Presentation is loading. Please wait.

Presentation is loading. Please wait.

Understanding Obesity & Childhood Nutrition Panel Perspectives: Schools February 17, 2008 Virginia A Stallings, MD Childrens Hospital of Philadelphia University.

Similar presentations


Presentation on theme: "Understanding Obesity & Childhood Nutrition Panel Perspectives: Schools February 17, 2008 Virginia A Stallings, MD Childrens Hospital of Philadelphia University."— Presentation transcript:

1 Understanding Obesity & Childhood Nutrition Panel Perspectives: Schools February 17, 2008 Virginia A Stallings, MD Childrens Hospital of Philadelphia University of Pennsylvania School of Medicine

2 The most pressing challenge to nutritional health in this first decade of the 21 st century is obesity.

3 Competitive Foods are Widely Available in Schools Percentage of Schools Offering Competitive Foods Food VenueElementaryMiddleHigh A la carte Vending Machines Snack Bars152554

4 Competitive Foods are Widely Available in Schools Percentage of Schools Offering Low Fat a la carte foods Bread Products Lettuce, Veggies, Beans Salads Salty Snacks YogurtsVeggies other than potatoes

5 School-Related Health Policy 2004 Child Nutrition and WIC Reauthorization Act Wellness Policy Required by 2006 –Nutrition education goals –Physical activity goals –Nutrition guidelines –Other school-based activities

6 Nutrition Guidelines All foods available on campus with objective of promoting health and reducing obesity FY 2005 Congress directed CDC to initiate an IOM study to review the evidence and make recommendations

7 Committees Task Review evidence and make nutrition standard recommendations: –for availability of sale, content and consumption of foods and beverages at schools; –with attention to foods and beverages in competition with federally reimbursable meals and snacks.

8 Process and Approach Ten Guiding Principles Tier 1: All students all day F, V, WG, D Tier 2: High school students after school Includes recommendations for: – Non-nutritive sweeteners – Caffeine – Water availability – Sport drinks – Food for student reward and punishment – Fund raising

9 Calories Weight management Physical activity Food groups to encourage Fats Carbohydrates Sodium, potassium Alcoholic beverages Food safety U.S. Department of Health and Human Services U.S. Department of Agriculture

10

11 Dietary Intake Data <2% meet the Food Guide Pyramid recommendations 16% did not meet any of the Pyramid food group recommendations Too few fruits, vegetables, whole grains; not enough fiber- or calcium-rich foods Too much fat, sodium, added sugar Are childrens diets meeting the Dietary Guidelines for Americans?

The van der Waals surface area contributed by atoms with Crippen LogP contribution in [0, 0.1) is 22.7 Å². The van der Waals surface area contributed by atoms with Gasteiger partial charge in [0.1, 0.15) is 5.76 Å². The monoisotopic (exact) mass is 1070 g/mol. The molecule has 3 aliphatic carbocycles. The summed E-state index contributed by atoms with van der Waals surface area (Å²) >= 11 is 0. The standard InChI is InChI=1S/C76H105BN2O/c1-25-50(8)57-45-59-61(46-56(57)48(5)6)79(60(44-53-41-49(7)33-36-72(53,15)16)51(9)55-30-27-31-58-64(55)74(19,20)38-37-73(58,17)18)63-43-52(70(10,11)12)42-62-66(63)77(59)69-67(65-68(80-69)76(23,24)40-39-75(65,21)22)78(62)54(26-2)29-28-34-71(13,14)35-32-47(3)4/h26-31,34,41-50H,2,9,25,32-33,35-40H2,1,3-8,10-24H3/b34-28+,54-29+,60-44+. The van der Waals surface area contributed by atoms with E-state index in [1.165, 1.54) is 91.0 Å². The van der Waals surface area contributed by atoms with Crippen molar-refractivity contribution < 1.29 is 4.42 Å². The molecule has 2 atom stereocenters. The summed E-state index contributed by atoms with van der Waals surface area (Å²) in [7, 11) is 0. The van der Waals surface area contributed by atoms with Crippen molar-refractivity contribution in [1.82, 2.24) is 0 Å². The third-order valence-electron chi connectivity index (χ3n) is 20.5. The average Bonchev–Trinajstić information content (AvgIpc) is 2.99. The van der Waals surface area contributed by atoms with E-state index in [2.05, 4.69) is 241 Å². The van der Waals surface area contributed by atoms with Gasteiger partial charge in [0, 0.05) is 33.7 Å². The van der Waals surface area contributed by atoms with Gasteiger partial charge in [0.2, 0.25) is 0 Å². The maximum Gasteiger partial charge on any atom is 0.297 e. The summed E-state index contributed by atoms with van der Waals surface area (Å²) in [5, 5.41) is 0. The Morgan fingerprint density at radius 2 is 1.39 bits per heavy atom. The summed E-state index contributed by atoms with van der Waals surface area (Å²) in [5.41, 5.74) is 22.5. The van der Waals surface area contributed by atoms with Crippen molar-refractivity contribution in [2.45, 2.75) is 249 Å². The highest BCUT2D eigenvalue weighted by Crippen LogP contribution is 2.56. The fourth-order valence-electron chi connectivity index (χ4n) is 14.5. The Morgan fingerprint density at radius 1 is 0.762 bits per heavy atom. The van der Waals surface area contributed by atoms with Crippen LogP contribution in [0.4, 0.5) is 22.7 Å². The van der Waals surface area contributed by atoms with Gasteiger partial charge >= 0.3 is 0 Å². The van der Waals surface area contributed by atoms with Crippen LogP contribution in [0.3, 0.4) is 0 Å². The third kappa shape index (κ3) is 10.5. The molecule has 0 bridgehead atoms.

12 Key Messages Federal school nutrition programs are the main source of nutrition provided at school. However, if opportunities for students to select competitive foods and beverages arise, they should be used to encourage greater consumption of fruits, vegetables, whole grains, and nonfat or low-fat dairy foods. The IOM recommendations ensure that competitive foods and beverages are consistent with the DGA and will promote healthful life-long eating patterns.

13 Recommended Standards for Competitive Foods Two Tiers –Tier 1 are foods to be encouraged based on the Dietary Guidelines for American (F, V, WG, LFD) –Tier 2 foods are consistent with the Dietary Guidelines but offer more choice and flexibility for high school students

14 Examples of Tier 1 Foods Fresh, pureed, or dried fruits (apples, pears, applesauce, raisins) Fresh vegetables (baby carrots, celery sticks) Whole grain low sugar cereals Low-fat fruit flavored yogurt Low-fat flavored milk

15 Examples of Tier 2 Foods Low salt baked potato chips crackers, or pretzels Graham crackers with no more than 35% calories from sugar Low-fat, low sugar ice cream products

16 Foods that do not Meet the Standards Potato chips and pretzels with too much fat or sodium Cheese crackers with too much fat or sodium Breakfast for granola bars with too much fat or sugar Ice cream products with too much fat Cake, cupcakes, cookies with too much sugar or salt Fortified sports drinks or fortified water Gum, licorice, candy Fruit smoothies with too much added sugar Regular colas or sodas with sugar or caffeine

17 Key Elements for Success Awareness and understanding of the standards by schools, parents, students, and federal, state, and local as well as other private stakeholders.

18 Impact CDC Implementation Guide for Nutrition Standards for Foods in Schools – under development West Virginia schools – new legislation to implement IOM recommended standards House bill (January, 2008) to require food served in schools to meet federal nutrition guidelines and IOM recommended standards

19 Web Information Nutrition Standards in Schools report National Academics Press

20

21


Download ppt "Understanding Obesity & Childhood Nutrition Panel Perspectives: Schools February 17, 2008 Virginia A Stallings, MD Childrens Hospital of Philadelphia University."

Similar presentations


Ads by Google